A floor and trade policy in Renewable Identification Numbers (RINs) is the market mechanism by which U.S. biofuel consumption mandates are met. A conceptual model is developed to study the impact of RINs on stimulating investment in cellulosic biofuel refineries. In a two-period framework, we compare the first-period investment level (FIL) in three scenarios: (1) laissez-faire, (2) RINs under a nonwaivable mandate (NWM) policy, and (3) RINs under a waivable mandate (WM) policy. Results show that when firm-level marginal costs are constants, then RINs under WM policy do not stimulate FIL but they do increase the expected profit of more efficient investors. When firm-level marginal costs are not constants, however, RINs under WM policy stimulate FIL. RINs under NWM policy may or may not stimulate FIL, depending on the distribution of second-period cellulosic biofuel prices and on firm-level marginal costs.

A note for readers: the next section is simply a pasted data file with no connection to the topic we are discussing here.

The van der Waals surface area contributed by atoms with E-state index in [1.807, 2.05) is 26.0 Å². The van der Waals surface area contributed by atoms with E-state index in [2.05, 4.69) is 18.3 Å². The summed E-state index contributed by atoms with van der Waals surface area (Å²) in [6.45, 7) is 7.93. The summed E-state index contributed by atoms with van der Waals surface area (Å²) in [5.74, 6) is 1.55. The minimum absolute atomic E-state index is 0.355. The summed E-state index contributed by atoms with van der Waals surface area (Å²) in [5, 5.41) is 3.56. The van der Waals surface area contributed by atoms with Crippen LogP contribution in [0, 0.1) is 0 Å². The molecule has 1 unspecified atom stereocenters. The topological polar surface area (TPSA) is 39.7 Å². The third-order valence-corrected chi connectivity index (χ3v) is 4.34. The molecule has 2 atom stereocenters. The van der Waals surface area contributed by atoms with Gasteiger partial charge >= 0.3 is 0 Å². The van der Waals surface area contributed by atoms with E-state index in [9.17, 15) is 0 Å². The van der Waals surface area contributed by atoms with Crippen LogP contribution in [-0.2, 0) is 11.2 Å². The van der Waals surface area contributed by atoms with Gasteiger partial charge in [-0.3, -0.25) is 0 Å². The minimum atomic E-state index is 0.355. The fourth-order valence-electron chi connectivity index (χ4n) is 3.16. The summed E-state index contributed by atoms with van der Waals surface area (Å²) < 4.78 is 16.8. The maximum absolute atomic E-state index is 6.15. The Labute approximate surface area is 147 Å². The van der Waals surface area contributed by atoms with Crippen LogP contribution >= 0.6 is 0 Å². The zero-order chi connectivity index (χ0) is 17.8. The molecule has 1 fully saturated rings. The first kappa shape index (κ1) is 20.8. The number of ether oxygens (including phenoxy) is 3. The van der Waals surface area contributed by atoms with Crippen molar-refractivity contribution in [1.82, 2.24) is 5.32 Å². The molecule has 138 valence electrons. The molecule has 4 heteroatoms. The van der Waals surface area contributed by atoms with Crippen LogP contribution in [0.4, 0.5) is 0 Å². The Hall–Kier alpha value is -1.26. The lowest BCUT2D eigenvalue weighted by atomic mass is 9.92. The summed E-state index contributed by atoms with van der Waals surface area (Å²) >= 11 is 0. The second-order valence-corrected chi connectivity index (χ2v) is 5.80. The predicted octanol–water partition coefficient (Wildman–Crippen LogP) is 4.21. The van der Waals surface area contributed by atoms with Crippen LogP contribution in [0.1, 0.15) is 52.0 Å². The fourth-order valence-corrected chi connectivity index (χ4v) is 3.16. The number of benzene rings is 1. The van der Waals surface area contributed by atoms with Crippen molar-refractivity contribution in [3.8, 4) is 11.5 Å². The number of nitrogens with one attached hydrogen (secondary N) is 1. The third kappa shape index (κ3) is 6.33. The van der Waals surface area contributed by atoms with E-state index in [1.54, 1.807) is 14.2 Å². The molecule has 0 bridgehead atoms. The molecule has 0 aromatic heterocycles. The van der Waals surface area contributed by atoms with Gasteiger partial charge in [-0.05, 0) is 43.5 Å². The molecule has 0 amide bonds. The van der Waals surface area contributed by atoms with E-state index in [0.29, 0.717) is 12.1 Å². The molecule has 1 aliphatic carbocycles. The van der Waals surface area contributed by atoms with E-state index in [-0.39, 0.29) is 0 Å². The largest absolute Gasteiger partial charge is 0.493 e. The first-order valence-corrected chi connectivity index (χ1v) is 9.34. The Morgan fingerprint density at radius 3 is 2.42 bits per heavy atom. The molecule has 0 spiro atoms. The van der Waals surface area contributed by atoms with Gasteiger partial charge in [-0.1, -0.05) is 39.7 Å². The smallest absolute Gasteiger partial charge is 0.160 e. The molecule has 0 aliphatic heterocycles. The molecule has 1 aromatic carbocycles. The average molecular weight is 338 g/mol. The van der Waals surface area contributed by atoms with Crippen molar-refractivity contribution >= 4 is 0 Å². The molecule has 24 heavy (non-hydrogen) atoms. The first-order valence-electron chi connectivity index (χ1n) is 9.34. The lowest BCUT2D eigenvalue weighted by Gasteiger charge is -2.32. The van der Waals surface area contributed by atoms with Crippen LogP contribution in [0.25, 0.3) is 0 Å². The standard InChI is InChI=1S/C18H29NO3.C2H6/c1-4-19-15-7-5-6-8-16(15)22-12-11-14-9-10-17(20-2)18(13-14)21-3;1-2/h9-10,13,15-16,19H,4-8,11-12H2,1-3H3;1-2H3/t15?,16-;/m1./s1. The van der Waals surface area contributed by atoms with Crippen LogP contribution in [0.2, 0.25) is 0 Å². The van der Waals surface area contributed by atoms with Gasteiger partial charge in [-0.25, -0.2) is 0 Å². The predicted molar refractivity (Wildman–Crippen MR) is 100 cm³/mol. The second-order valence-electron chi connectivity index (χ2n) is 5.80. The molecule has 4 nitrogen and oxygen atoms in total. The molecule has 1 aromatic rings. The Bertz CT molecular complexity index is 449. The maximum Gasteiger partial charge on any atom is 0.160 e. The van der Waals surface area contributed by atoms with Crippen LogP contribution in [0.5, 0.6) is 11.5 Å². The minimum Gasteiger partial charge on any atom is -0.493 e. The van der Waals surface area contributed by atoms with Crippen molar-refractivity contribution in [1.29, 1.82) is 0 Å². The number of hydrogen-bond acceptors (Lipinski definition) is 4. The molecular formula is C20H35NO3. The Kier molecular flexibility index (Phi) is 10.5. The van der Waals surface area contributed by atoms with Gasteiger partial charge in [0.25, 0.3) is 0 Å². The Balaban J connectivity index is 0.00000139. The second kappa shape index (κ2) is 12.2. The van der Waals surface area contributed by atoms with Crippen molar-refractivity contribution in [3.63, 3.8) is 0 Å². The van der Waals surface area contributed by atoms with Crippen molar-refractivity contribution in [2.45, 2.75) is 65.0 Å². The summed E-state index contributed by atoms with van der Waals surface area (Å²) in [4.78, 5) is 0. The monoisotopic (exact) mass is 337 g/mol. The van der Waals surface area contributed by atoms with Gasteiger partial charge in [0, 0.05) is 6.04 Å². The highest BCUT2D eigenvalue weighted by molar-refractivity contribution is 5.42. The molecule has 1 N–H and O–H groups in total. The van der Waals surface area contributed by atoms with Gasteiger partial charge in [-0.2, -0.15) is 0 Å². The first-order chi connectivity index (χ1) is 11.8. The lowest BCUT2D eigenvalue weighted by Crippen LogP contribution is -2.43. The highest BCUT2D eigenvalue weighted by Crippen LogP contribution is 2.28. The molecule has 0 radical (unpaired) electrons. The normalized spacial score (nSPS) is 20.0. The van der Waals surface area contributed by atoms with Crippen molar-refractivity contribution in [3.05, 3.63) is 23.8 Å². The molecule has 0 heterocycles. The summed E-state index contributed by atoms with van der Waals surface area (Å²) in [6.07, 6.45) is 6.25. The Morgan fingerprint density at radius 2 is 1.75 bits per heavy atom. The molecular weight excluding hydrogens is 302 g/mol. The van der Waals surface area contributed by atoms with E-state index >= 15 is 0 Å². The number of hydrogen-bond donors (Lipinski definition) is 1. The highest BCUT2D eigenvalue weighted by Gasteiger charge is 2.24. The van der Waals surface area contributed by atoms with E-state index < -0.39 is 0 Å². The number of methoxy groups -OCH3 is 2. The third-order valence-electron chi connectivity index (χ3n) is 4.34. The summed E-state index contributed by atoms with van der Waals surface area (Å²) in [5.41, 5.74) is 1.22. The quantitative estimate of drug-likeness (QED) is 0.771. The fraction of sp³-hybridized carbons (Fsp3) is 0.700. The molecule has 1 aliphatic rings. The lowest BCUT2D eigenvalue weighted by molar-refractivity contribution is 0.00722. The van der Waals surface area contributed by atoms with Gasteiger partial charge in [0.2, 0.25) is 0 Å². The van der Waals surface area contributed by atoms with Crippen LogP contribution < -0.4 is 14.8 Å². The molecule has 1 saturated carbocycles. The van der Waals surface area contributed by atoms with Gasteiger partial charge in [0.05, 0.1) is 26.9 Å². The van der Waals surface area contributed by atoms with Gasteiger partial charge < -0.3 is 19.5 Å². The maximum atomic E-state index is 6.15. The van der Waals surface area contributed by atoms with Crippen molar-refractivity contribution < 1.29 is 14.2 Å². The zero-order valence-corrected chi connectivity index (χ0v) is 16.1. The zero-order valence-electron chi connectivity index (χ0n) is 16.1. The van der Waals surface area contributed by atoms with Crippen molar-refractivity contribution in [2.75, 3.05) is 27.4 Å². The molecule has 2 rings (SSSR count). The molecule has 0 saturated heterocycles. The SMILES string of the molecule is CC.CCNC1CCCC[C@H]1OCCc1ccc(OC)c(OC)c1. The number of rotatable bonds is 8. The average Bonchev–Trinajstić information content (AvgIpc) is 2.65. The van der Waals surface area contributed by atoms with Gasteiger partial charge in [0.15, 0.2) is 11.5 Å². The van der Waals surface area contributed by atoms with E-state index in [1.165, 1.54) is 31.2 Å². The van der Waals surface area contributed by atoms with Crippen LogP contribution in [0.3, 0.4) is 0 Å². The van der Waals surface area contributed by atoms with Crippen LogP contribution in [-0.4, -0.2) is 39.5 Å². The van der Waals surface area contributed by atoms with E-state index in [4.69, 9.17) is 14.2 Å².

This working paper was published as Miao, Ruiqing, David A. Hennessy and Bruce A. Babcock, "Investment in Cellulosic Biofuel Refineries: Do Waivable Biofuel Mandates Matter?," American Journal of Agricultural Economics 94 (2012): 750–762, doi:10.1093/ajae/aar142.
Miao, Ruiqing; Hennessy, David A.; and Babcock, Bruce A., "Investment in Cellulosic Biofuel Refineries: Do Renewable Identification Numbers Matter?" (2010). CARD Working Papers. 509.
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